It takes a knock on the door of the master playwright himself, William Shakespeare, for words to do justice to rocker Robbie Fulks’ appearance in Millville, Kentucky, last Saturday night (Aug. 30).

Recall the Crispian’s Day battle scene, and King Henry the Fifth’s rousing speech just before he leads his men into a mismatched fight against the French at Agincourt (Kenneth Branagh did a spine-tingling, spit-flying rendition in the Merchant/Ivory movie a few years back). Death is surely awaiting many of them in the field, the king admits. But that’s where the glory lies, too. And Henry V predicts that in years hence, no matter the outcome, their countrymen, “shall think themselves accursed they were not here, and hold their manhoods cheap,” because they were not among “we happy few,” on such a occasion.

I was part of the happy few at the Millville community center Saturday night, and if you weren’t, you might as well start feeling accursed now and forever more, as well as holding whichever sexhood you’ve got cheap, because you missed an absolute barn-burner, head-turner and booty-shaker of a show. And surely one of the most enjoyable aspects was that so few even saw it coming.

Until Fulks and his three-piece band took the straw-bale bracketed outdoor stage at about 9:30 there wasn’t much to suggest tiny Millville’s Labor Day weekend concert was going to rock anyone’s world.

Yes, Fulks was preceded by a couple of accomplished Lexington-area singer/songwriters, and some pleasant local bands before them. But for most of the crowd–topping out at only about 250 in early evening–the music was little more than backdrop for visiting and picnicking on the lawn behind the center (Millville’s former elementary school, complete with a quaint “˜50s-era basketball gym).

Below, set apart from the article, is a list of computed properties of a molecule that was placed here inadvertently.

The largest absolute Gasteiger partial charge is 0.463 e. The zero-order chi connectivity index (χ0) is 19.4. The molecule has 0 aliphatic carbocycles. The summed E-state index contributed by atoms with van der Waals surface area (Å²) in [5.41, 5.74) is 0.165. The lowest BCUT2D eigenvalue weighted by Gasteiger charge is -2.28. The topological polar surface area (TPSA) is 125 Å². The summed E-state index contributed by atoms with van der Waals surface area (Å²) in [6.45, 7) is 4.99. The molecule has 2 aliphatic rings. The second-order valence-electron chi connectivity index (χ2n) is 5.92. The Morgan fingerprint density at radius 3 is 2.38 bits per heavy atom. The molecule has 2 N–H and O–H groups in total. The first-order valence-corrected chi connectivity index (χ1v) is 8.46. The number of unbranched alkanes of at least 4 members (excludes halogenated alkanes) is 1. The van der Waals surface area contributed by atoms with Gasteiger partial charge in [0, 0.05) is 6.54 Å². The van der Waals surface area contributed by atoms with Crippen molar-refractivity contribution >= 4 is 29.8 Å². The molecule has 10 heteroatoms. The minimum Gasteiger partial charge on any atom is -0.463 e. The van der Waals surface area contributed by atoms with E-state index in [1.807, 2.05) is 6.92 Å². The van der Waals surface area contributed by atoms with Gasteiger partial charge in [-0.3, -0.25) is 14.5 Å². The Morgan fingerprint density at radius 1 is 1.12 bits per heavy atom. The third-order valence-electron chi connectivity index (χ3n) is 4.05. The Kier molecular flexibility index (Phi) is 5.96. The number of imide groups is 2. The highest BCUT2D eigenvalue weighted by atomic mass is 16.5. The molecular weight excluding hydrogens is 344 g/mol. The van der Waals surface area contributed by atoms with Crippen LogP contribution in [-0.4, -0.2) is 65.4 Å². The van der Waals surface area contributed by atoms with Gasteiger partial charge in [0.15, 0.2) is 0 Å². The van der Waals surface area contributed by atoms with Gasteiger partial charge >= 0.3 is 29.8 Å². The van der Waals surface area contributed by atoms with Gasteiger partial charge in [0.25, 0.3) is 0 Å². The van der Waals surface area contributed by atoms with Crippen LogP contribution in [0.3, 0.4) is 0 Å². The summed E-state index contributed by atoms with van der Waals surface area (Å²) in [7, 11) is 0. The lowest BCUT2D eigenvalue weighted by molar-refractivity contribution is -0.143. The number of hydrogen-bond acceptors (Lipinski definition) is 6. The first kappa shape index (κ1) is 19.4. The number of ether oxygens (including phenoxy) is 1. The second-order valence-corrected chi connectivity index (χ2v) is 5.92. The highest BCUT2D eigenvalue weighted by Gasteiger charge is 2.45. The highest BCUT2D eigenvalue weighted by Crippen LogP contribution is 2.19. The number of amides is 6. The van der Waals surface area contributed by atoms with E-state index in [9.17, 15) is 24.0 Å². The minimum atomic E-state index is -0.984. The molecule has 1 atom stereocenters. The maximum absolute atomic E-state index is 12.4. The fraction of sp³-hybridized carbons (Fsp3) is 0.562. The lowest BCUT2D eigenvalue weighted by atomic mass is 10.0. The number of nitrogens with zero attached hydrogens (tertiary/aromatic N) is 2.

There was a definite buzz about this Fulks fellow coming in all the way from Chicago, but not many appeared to have turned out specifically to hear him. And quite a few drifted away before he arrived, apparently content to have listened to some music on a nice late summer day, and expecting the rest of the show would offer no surprises.

That seemed a safe assumption even after Fulks first appeared. A tall drink of water in sagging blue jeans and an untucked White Sox jersey, he launched into an initial string of country ballads, competently delivered and tightly accompanied by the band. The performance was several notches above what had come before, but some folks were still checking their watches, folding their chairs, and making their way to the parking lot.

They didn’t know Fulks and his crew were just getting warmed up.

But, buddy, those of us who stayed past the ten o’clock hour then witnessed a show so energetic, brash and whip-smart funny, time didn’t just seem to stop, it seemed never to have mattered in the first place.